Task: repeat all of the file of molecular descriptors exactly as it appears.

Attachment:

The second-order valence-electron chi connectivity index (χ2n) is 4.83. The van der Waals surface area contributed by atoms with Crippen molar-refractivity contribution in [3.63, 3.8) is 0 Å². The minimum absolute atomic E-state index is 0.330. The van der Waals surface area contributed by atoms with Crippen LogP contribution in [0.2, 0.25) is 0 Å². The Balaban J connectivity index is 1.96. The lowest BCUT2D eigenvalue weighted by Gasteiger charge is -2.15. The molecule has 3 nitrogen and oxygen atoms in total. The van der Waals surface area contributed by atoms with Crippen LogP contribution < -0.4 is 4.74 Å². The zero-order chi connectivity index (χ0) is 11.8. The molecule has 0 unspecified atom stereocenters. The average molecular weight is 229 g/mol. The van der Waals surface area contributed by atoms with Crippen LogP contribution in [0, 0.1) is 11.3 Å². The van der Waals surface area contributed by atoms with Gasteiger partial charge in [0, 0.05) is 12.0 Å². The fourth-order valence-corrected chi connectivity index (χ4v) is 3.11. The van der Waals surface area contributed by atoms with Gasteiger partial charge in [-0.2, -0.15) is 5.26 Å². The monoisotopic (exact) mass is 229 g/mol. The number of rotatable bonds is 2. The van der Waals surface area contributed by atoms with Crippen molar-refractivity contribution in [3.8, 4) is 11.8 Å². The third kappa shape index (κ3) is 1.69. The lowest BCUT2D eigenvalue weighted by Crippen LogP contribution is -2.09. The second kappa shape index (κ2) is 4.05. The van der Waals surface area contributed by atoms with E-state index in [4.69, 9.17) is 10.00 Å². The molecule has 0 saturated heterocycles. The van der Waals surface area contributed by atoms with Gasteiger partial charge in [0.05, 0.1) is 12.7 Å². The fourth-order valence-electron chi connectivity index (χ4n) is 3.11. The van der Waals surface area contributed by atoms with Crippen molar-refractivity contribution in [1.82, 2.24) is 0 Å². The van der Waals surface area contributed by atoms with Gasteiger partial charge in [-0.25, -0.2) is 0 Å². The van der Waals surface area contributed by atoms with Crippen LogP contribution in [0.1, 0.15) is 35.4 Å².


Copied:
The second-order valence-electron chi connectivity index (χ2n) is 4.83. The van der Waals surface area contributed by atoms with Crippen molar-refractivity contribution in [3.63, 3.8) is 0 Å². The minimum absolute atomic E-state index is 0.330. The van der Waals surface area contributed by atoms with Crippen LogP contribution in [0.2, 0.25) is 0 Å². The Balaban J connectivity index is 1.96. The lowest BCUT2D eigenvalue weighted by Gasteiger charge is -2.15. The molecule has 3 nitrogen and oxygen atoms in total. The van der Waals surface area contributed by atoms with Crippen LogP contribution < -0.4 is 4.74 Å². The zero-order chi connectivity index (χ0) is 11.8. The molecule has 0 unspecified atom stereocenters. The average molecular weight is 229 g/mol. The van der Waals surface area contributed by atoms with Crippen LogP contribution in [0, 0.1) is 11.3 Å². The van der Waals surface area contributed by atoms with Gasteiger partial charge in [0, 0.05) is 12.0 Å². The fourth-order valence-corrected chi connectivity index (χ4v) is 3.11. The van der Waals surface area contributed by atoms with Gasteiger partial charge in [-0.2, -0.15) is 5.26 Å². The monoisotopic (exact) mass is 229 g/mol. The number of rotatable bonds is 2. The van der Waals surface area contributed by atoms with Crippen molar-refractivity contribution in [3.8, 4) is 11.8 Å². The third kappa shape index (κ3) is 1.69. The lowest BCUT2D eigenvalue weighted by Crippen LogP contribution is -2.09. The second kappa shape index (κ2) is 4.05. The van der Waals surface area contributed by atoms with E-state index in [4.69, 9.17) is 10.00 Å². The molecule has 0 saturated heterocycles. The van der Waals surface area contributed by atoms with Gasteiger partial charge in [0.05, 0.1) is 12.7 Å². The fourth-order valence-electron chi connectivity index (χ4n) is 3.11. The van der Waals surface area contributed by atoms with Crippen molar-refractivity contribution in [1.82, 2.24) is 0 Å². The van der Waals surface area contributed by atoms with Gasteiger partial charge in [-0.25, -0.2) is 0 Å². The van der Waals surface area contributed by atoms with Crippen LogP contribution in [0.1, 0.15) is 35.4 Å².